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  1. I have found that if you cook potatoe peels, my pigs would love them. Also, the chickens too. Just a couple of minutes in the microwave does the trick to get them soft. Boiling takes longer of course.

  2. Another good source of food for your porkers are pumpkins. They are well liked, easy to raise, nutritious and best of all they store well for winter feeding when other fresh food may be lacking. Another use for pumpkins is for dogs that are prone to constipation, I steam chunks in the microwave, freeze baggies for future use and feed approx. 2 tbs/ day to our old dog and haven’t had to go to the vet over this issue again. I read once long ago that feeding some pumpkin to pregnant pigs makes for easier birthing. If you have any neighbors raising them commercially for Halloween or holiday decorations you might want to talk to them about gleaning. Be sure to thank them with some of you pork. I have seen fields with literally tons of left over pumpkins and it is sure easier to pick up a 10 lb. pumpkin than 10 lbs of weeds. I haven’t tried them on chickens yet but I think they might be a good supplement. Let me know.

  3. Purslane sells for a hefty price at my local farmer’s market in the city. It’s tart but I enjoy small amounts in my salad. It also grows wild here in the NE. I’ve often seen it in cracks in the sidewalks.

  4. I know a guy who wrote a book about lots of things, and one of them was feeding pigs. I think the phrase was, “time to feed the hogs”. I’ll leave it at that. Long book, very popular with the “gun culture” types. The US Army and other Armed Forces routinely make a bunch of money selling mess hall garbage (edible only) to local pig farmers, to be boiled first and then fed to the pigs. Trichinosis is to be avoided at all costs. And all pork should be cooked well done. Pigs will eat their young at times, seen it myself. Not much different from people.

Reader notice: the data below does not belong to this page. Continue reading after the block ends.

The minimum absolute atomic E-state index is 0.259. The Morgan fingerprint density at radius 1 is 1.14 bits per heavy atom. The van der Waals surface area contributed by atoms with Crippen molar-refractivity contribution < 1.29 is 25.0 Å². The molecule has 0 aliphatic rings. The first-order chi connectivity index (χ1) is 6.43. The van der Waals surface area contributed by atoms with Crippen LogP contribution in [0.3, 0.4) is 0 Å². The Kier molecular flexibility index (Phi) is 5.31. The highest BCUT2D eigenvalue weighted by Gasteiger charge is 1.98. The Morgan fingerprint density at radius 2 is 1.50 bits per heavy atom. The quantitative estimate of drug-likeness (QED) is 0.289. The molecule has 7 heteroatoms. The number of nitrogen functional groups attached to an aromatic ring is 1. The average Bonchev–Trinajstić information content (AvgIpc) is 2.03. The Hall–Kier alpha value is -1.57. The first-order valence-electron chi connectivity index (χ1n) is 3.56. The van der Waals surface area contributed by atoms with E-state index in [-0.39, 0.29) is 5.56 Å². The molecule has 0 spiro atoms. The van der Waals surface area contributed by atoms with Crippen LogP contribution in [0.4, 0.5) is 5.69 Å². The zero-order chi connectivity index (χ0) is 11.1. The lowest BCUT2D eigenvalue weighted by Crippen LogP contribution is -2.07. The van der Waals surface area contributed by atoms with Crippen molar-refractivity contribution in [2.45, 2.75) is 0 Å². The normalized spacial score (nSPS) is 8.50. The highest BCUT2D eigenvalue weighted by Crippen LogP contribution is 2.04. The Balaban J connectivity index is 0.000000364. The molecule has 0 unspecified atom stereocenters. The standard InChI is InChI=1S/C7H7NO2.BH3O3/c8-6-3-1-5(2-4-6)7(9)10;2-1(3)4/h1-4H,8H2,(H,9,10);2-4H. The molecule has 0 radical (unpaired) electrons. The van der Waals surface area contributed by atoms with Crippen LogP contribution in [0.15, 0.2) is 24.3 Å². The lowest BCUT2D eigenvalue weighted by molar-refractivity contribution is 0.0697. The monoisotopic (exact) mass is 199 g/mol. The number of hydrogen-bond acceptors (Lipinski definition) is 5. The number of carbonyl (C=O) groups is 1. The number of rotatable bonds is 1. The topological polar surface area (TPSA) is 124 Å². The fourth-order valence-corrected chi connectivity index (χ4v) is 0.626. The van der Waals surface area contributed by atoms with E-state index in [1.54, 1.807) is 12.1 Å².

5. Slightly off topic… when you can’t get chicks in the mail or at the feed store…
    Can anyone recommend a “broody” strain of chickens that still has the instinct to sit on their eggs and care for its young? I remember seeing feral chickens with chicks in Hawaii that obviously reverted to their natural instincts.
    My chickens loved pumpkins… filled up the back of the truck with free ones from the local grocery store after Halloween.

    1. Professor Wagstaff, get some bantam hens (old farmers call them “banties”) They will attempt to hatch anything! I had one set on a doorknob she found in the barn & another who would wait for the barn cat to leave her kittens for a few minutes and then run over & spread out on the babies. She would fight the cat when she tried to reclaim her babies. You will want larger hens for meat chickens but keep a few bantams for broody hens. As for the author insinuating goats will eat anything, that couldn’t be further from the truth.

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